Locating the bottom of a borehole

Series Geophysical References Series Problems in Exploration Seismology and their Solutions Lloyd P. Geldart and Robert E. Sheriff 4 79 - 140 http://dx.doi.org/10.1190/1.9781560801733 ISBN 9781560801153 SEG Online Store

Problem 4.23a

Barton (1929) discusses shooting into a geophone placed in a borehole (Figure 4.23a) to determine where the bottom is located. Point ${\displaystyle C}$ is vertically above the well geophone at ${\displaystyle C^{\prime },A,B,D}$, and ${\displaystyle E}$ are equidistant from ${\displaystyle W}$ in the cardinal directions, and the traveltimes from sources ${\displaystyle D}$ and ${\displaystyle E}$ to ${\displaystyle C^{\prime }}$ are equal.

Assuming straight-line travelpaths at the velocity ${\displaystyle V}$, derive expressions for ${\displaystyle C^{\prime }C}$ and ${\displaystyle CW}$ in Figure 4.23a(ii) in terms of the traveltimes to ${\displaystyle C^{\prime }}$ from ${\displaystyle A}$ and ${\displaystyle B,\,t_{A}}$ and ${\displaystyle t_{B}}$.

Solution

Since ${\displaystyle EW=DW}$, ${\displaystyle t_{DC^{\prime }}=t_{EC^{\prime }}}$, and ${\displaystyle AB\perp DE}$, point ${\displaystyle C^{\prime }}$ must be in the vertical plane through ${\displaystyle AWB}$ and ${\displaystyle C}$ must lie on the straight line ${\displaystyle AWB}$. Then, letting ${\displaystyle h=C^{\prime }C,y=CW,x=AW=BW=DW=EW}$, we have

 {\displaystyle {\begin{aligned}(Vt_{AC^{\prime }})^{2}=(x-y)^{2}+h^{2},\end{aligned}}} (4.23a)

 {\displaystyle {\begin{aligned}(Vt_{BC^{\prime }})^{2}=(x+y)^{2}+h^{2}.\end{aligned}}} (4.23b)

Subtracting, we find

{\displaystyle {\begin{aligned}V^{2}(t_{BC^{\prime }}^{2}-t_{AC^{\prime }}^{2})=4xy,\end{aligned}}}

 {\displaystyle {\begin{aligned}{\hbox{hence}}\qquad \qquad CW=y=\left(V^{2}/4x\right)\left(t_{BC^{\prime }-t_{AC^{\prime }}^{2}}^{2}\right).\end{aligned}}} (4.23c)

Adding equations (4.23a) and (4.23b) gives

 {\displaystyle {\begin{aligned}&V^{2}\left(t_{AC^{\prime }}^{2}+t_{BC^{\prime }}^{2}\right)=2(x^{2}+y^{2}+h^{2}),\\{\hbox{and}}\qquad C^{\prime }C=h&=\left[(V^{2}/2)\left(t_{AC^{\prime }}^{2}+t_{BC^{\prime }}^{2}\right)-(x^{2}+y^{2})\right]^{1/2}.\end{aligned}}} (4.23d)

Since all quantities on the right are known, we can find ${\displaystyle C^{\prime }C}$.

Figure 4.23a.  Mapping a crooked borehole (from Barton, 1929). (i) Plan view; (ii) vertical section.

Problem 4.23b

What are the values of ${\displaystyle t_{AC^{\prime }}}$ and ${\displaystyle t_{BC^{\prime }}}$ for ${\displaystyle V=2500}$ m/s, ${\displaystyle AW=BW=C^{\prime }C=1000}$ m, ${\displaystyle CW=200}$ m?

Solution

From equation (4.23a),

{\displaystyle {\begin{aligned}(Vt_{AC^{\prime }})^{2}=(x-y)^{2}+h^{2},\end{aligned}}}

{\displaystyle {\begin{aligned}{\hbox{so}}\qquad \qquad t_{AC^{\prime }}=[(1.00-0.20)^{2}+1.00^{2}]^{1/2}/2.50=0.512\,\mathrm {s} ,\\(Vt_{BC^{\prime }})^{2}=(x+y)^{2}+h^{2}=1.20^{2}+1.00^{2},t_{BC^{\prime }}=0.625\,\mathrm {s} .\end{aligned}}}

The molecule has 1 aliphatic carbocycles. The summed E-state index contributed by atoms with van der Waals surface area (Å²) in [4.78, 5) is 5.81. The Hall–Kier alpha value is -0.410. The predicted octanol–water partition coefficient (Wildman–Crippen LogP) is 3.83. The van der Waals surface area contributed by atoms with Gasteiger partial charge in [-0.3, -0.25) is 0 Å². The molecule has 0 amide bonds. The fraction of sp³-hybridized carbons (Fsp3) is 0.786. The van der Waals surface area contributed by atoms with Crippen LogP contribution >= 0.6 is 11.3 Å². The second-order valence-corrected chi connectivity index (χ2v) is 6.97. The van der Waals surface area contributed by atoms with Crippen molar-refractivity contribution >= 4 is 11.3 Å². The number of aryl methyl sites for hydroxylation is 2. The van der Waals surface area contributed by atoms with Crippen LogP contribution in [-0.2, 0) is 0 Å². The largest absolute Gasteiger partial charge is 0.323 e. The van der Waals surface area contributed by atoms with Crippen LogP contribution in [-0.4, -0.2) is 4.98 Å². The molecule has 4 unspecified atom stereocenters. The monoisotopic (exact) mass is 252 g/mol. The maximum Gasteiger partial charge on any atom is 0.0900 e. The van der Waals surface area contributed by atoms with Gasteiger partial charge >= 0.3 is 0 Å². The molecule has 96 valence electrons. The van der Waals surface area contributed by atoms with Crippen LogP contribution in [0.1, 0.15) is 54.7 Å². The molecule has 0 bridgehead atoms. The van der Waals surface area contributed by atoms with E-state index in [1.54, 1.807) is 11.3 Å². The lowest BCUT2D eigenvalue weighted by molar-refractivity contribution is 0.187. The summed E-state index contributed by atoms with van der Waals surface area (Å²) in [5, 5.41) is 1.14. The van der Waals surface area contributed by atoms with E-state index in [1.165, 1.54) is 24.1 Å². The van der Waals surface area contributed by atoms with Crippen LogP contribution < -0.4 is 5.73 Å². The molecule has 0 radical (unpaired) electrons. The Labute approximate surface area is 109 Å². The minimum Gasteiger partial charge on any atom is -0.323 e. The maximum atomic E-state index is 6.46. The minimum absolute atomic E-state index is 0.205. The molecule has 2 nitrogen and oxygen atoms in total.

Problem 4.23c

How sensitive is the method, that is, what are ${\displaystyle \Delta (CC^{\prime }}$/${\displaystyle \Delta t_{AC^{\prime }}}$ and ${\displaystyle \Delta (CW)/\Delta t_{AC^{\prime }}}$? For the specific situation in part (b), how much change is there in ${\displaystyle CW}$ and ${\displaystyle C^{\prime }C}$ per millisecond error in ${\displaystyle t_{AC^{\prime }}}$?

Solution

{\displaystyle {\begin{aligned}\Delta (CC^{\prime })/\Delta t_{AC^{\prime }}\approx \mathrm {d} h/\mathrm {d} t_{AC^{\prime }},\quad \Delta (CW)/\Delta t_{AC^{\prime }}\approx \mathrm {d} y/\mathrm {d} t_{AC^{\prime }}.\end{aligned}}}

From equation (4.23c), assuming ${\displaystyle t_{B}}$ fixed, we get

 {\displaystyle {\begin{aligned}\mathrm {d} y/\mathrm {d} t_{AC^{\prime }}=-V^{2}t_{AC}/2x.\end{aligned}}} (4.23e)

Differentiating equation (4.23a) and using equation (4.23e) gives

{\displaystyle {\begin{aligned}V^{2}t_{AC^{\prime }}&=(x-y)(-\mathrm {d} y/\mathrm {d} t_{AC^{\prime }})+h\,\mathrm {d} h/\mathrm {d} t_{AC},\\\mathrm {d} h/\mathrm {d} t_{AC^{\prime }}&=(1/h)[V^{2}t_{AC^{\prime }}-(x-y)V^{2}t_{AC^{\prime }}/2x]=(V^{2}t_{AC^{\prime }}/h)[1-(x-y)/2x]\\&=(V^{2}t_{AC^{\prime }}/2h)(1+y/x).\end{aligned}}}

Using values from part (b), we obtain

{\displaystyle {\begin{aligned}\mathrm {d} y/\mathrm {d} t_{AC^{\prime }}=-2.50^{2}\times 0.512/(2\times 1.00]=-1.60\,\mathrm {km/s} =-1.6\,\mathrm {m/ms} .\end{aligned}}}

Figure 4.23b.  Snell’s law raypaths.

For ${\displaystyle \Delta t_{AC^{\prime }}=1}$ ms, ${\displaystyle CW=-1.6}$ m.

Also, ${\displaystyle \mathrm {d} h/\mathrm {d} t_{AC^{\prime }}=[2.50^{2}\times 0.512/(2\times 1.00)](1+0.20/1.00)=1.92\,\mathrm {km/s} }$.

For ${\displaystyle \Delta t_{AC^{\prime }}=1}$ ms, ${\displaystyle \Delta h=1.9}$ m.

Problem 4.23d

Assume a velocity of 1500 m/s for the first 500 m and 3500 m/s below 500 m. What are the traveltimes now and how would these be interpreted if straight raypaths are assumed?

Solution

By trial and error we find that the angles should be as shown in Figure 4.23b. Then

{\displaystyle {\begin{aligned}t_{AC^{\prime }}=500/(1500\cos 22.5^{\circ })+500/(3500\cos 51.2^{\circ })=0.582\,\mathrm {s} ,\\t_{BC^{\prime }}=500/(1500\cos 22.5^{\circ })+500/(3500\cos 63.2^{\circ })=0.678\,\mathrm {s} .\end{aligned}}}

Interpreting these results as in part (a), we get

{\displaystyle {\begin{aligned}{\overline {V}}&=(1/2)(1500+3500)=2500\,\mathrm {m/s} ,\\y&=({\overline {V}}^{2}/4x)\left(t_{BC_{\prime }}^{2}-t_{AC^{\prime }}^{2}\right)\\&=(2500^{2}/4\times 1.00)(0.678^{2}-0.582^{2})=189\,\mathrm {m} ,\\h^{2}&=({\overline {V}}^{2}/2)(t_{AC^{\prime }}^{2}+t_{BC^{\prime }}^{2})-(x^{2}+y^{2})\\&=(2500^{2}/2)(0.582^{2}+0.678^{2})\\&\quad -(1.00^{2}+0.19^{2}),\\h&=1210\,\mathrm {m} \end{aligned}}}

Thus, ${\displaystyle y}$ varies only 5%, mainly because we subtract the squares of traveltimes, thus partially canceling errors. However, the change in ${\displaystyle h}$ is more than 20%.